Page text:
Dessert · Recipes

Tarte des Demoiselles Tatin

Another French lesson from Anne Willan’s book,  The Country Cooking of France .  This time it’s an upside down caramelized apple tart.  I made this for Veronica, Joey and Sunshine, and I’m definitely going to make this one again.  It was fun making the pâte brisée old school, like Sunshine does with his pasta.  I love watching the video of him kneading the pasta dough, he has a LOT more patience than I do.  It is pasta and he is Italian, so it’s kind of in his DNA.  So….back to apples and France we go.

Tarte des Demoiselles Tatin

  • 3 pounds firm apples
  • 4 ounces butter
  • 1 1/2 cups sugar

Pâte Brisée

  • 1 1/3 cups flour
  • 1 egg yolk
  • 3/4 teaspoon salt
  • 3 tablespoons water
  • 6 tablespoons butter

To make the pâte brisée:  Sift flour onto a work surface and make a well in the center.  Put egg yolk and salt in the middle of the well.

Pound butter with a rolling pin to soften and add to the well.

Work with your fingers to incorporate all of the ingredients in the well.  Using a pastry scraper, gradually draw in the flour from the sides  of the well and continue working with both hands until coarse crumbs form.

Gently press into a disc.  Wrap in plastic and refrigerate.

Peel, halve and core the apples.  Melt butter in a large oven proof sauté pan.  Sprinkle with sugar, and cook over medium heat without stirring until it starts to brown.  Stir gently and continue to cook for 6-8 minutes, until deep golden brown.  Turn off heat.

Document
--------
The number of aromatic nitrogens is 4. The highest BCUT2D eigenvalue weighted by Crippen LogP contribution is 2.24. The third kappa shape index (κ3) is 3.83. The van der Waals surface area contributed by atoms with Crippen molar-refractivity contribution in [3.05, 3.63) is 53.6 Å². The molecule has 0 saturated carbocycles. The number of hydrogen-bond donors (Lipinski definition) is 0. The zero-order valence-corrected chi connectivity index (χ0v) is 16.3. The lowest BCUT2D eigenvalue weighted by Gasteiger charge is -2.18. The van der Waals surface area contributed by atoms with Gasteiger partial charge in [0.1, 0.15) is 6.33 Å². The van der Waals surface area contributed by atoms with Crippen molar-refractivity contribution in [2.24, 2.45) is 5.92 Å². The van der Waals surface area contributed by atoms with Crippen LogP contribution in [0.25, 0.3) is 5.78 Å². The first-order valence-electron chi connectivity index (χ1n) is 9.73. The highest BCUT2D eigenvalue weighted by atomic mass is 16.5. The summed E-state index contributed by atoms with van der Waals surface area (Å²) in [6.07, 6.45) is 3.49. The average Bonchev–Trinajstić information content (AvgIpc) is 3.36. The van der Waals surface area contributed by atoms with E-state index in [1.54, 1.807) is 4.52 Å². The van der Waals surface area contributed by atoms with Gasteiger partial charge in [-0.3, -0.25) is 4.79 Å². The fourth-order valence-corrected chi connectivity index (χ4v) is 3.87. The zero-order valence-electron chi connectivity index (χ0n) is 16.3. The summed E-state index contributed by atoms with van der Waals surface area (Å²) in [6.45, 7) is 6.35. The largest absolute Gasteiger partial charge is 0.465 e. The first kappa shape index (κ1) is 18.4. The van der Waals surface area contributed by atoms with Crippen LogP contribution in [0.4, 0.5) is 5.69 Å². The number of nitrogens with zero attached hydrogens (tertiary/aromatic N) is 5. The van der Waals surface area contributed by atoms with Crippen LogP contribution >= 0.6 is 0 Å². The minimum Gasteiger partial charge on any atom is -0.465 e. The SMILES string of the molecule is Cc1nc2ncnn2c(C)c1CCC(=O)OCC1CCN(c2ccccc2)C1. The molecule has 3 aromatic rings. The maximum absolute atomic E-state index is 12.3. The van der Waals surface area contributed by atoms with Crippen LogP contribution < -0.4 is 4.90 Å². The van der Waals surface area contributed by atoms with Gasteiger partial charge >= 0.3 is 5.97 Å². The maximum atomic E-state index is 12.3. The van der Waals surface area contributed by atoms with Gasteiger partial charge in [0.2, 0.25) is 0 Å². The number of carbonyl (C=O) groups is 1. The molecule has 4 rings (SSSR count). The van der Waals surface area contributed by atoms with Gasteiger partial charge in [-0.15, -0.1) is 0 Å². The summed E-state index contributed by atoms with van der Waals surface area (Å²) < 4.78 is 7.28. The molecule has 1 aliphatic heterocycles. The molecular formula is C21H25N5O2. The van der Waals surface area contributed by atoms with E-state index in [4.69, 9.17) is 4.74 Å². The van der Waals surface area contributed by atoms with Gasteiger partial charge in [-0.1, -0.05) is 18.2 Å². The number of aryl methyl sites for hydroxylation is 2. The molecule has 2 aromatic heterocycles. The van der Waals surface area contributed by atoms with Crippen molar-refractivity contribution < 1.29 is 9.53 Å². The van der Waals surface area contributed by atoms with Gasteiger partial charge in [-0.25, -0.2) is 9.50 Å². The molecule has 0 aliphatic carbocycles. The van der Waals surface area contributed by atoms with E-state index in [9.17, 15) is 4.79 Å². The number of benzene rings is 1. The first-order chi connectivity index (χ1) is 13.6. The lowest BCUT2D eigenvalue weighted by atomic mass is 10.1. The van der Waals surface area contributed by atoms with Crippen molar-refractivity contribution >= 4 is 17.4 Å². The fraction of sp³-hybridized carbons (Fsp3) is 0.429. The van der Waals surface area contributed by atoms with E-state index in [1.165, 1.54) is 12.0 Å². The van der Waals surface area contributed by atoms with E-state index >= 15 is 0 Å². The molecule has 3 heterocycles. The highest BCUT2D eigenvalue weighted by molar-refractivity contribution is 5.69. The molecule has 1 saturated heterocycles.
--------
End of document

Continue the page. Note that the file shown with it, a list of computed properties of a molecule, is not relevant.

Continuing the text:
Arrange apples in concentric circles with cut side standing vertically.  Pack them as tightly as possible into the sauté pan.  Return the pan to medium heat and cook apples for 8 minutes, or until the juices start to run from the apples.  Turn the heat up a little bit and continue to cook for 15-25 minutes, until caramelized to a deep golden brown.

Turn each apple halve upside down and continue to cook over medium heat for 10-20 minutes, or until more of the juice has evaporated.  Remove and cool until tepid.

Heat oven to 400 degrees.

Roll out dough to a round just larger than sauté pan.  Top apples with dough.  Slice the center of the dough to create an air vent for the steam to escape.  Tuck the edges down around the apples.  Bake for 20-25 minutes, until dough is firm and lightly golden.  Remove from oven and let cool for 10 minutes.  The tarte tatin can be made up to 12 hours ahead of time, kept in the pan and refrigerated.  To serve, heat pan on stove top to soften the caramel and loosen apples.  But who can wait?  To finish, invert tarte onto serving plate and serve with whipped cream.

Greg Schroeder, owner of Amazing Grapes Wine Store

Greg says:

Caramelized apple tarte tatin wine pairing: You’re keeping me busy with my favorite wine type – dessert wines! This dessert screams for a Sauternes and I happen to have a great one for you. The Chateau Guiraud 2003 Sauternes was #14 on the top 100 wines for 2006 as picked by the Wine Spectator and they bestowed it with 95 points as well! Very sweet and rich on the nose, with toffee, honey and spices. Full-bodied, with thick honey, spice, dried apricot and syrup flavors that last for minutes on the palate. Big botrytis bomb. Love it.

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